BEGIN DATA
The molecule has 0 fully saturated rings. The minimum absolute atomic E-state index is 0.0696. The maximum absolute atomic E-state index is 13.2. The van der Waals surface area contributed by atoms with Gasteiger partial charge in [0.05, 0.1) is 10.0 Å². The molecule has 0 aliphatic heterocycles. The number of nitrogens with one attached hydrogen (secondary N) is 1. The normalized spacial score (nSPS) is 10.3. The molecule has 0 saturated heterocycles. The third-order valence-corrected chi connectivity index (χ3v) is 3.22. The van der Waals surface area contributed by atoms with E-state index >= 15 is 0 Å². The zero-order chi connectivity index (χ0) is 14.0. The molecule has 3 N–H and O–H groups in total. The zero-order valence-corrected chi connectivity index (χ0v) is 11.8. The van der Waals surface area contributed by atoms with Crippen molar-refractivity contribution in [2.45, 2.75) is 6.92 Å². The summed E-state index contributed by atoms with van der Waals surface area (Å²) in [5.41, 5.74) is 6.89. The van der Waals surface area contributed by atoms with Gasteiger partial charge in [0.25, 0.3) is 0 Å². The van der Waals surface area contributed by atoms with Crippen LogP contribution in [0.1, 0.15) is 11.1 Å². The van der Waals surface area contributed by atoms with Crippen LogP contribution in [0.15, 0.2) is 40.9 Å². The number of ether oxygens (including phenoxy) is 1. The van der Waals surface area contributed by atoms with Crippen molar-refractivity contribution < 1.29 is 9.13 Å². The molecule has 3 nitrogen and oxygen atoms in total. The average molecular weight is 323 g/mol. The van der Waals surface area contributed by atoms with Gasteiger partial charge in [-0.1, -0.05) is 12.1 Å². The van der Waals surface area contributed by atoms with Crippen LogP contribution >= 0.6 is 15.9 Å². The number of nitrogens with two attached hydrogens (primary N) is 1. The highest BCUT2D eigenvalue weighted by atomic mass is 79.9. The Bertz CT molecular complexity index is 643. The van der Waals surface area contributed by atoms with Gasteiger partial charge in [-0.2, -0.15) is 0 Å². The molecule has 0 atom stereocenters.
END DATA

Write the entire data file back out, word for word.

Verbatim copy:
The molecule has 0 fully saturated rings. The minimum absolute atomic E-state index is 0.0696. The maximum absolute atomic E-state index is 13.2. The van der Waals surface area contributed by atoms with Gasteiger partial charge in [0.05, 0.1) is 10.0 Å². The molecule has 0 aliphatic heterocycles. The number of nitrogens with one attached hydrogen (secondary N) is 1. The normalized spacial score (nSPS) is 10.3. The molecule has 0 saturated heterocycles. The third-order valence-corrected chi connectivity index (χ3v) is 3.22. The van der Waals surface area contributed by atoms with E-state index >= 15 is 0 Å². The zero-order chi connectivity index (χ0) is 14.0. The molecule has 3 N–H and O–H groups in total. The zero-order valence-corrected chi connectivity index (χ0v) is 11.8. The van der Waals surface area contributed by atoms with Crippen molar-refractivity contribution in [2.45, 2.75) is 6.92 Å². The summed E-state index contributed by atoms with van der Waals surface area (Å²) in [5.41, 5.74) is 6.89. The van der Waals surface area contributed by atoms with Gasteiger partial charge in [0.25, 0.3) is 0 Å². The van der Waals surface area contributed by atoms with Crippen LogP contribution in [0.1, 0.15) is 11.1 Å². The van der Waals surface area contributed by atoms with Crippen LogP contribution in [0.15, 0.2) is 40.9 Å². The number of ether oxygens (including phenoxy) is 1. The van der Waals surface area contributed by atoms with Crippen molar-refractivity contribution < 1.29 is 9.13 Å². The molecule has 3 nitrogen and oxygen atoms in total. The average molecular weight is 323 g/mol. The van der Waals surface area contributed by atoms with Gasteiger partial charge in [-0.1, -0.05) is 12.1 Å². The van der Waals surface area contributed by atoms with Crippen LogP contribution >= 0.6 is 15.9 Å². The number of nitrogens with two attached hydrogens (primary N) is 1. The highest BCUT2D eigenvalue weighted by atomic mass is 79.9. The Bertz CT molecular complexity index is 643. The van der Waals surface area contributed by atoms with Gasteiger partial charge in [-0.2, -0.15) is 0 Å². The molecule has 0 atom stereocenters.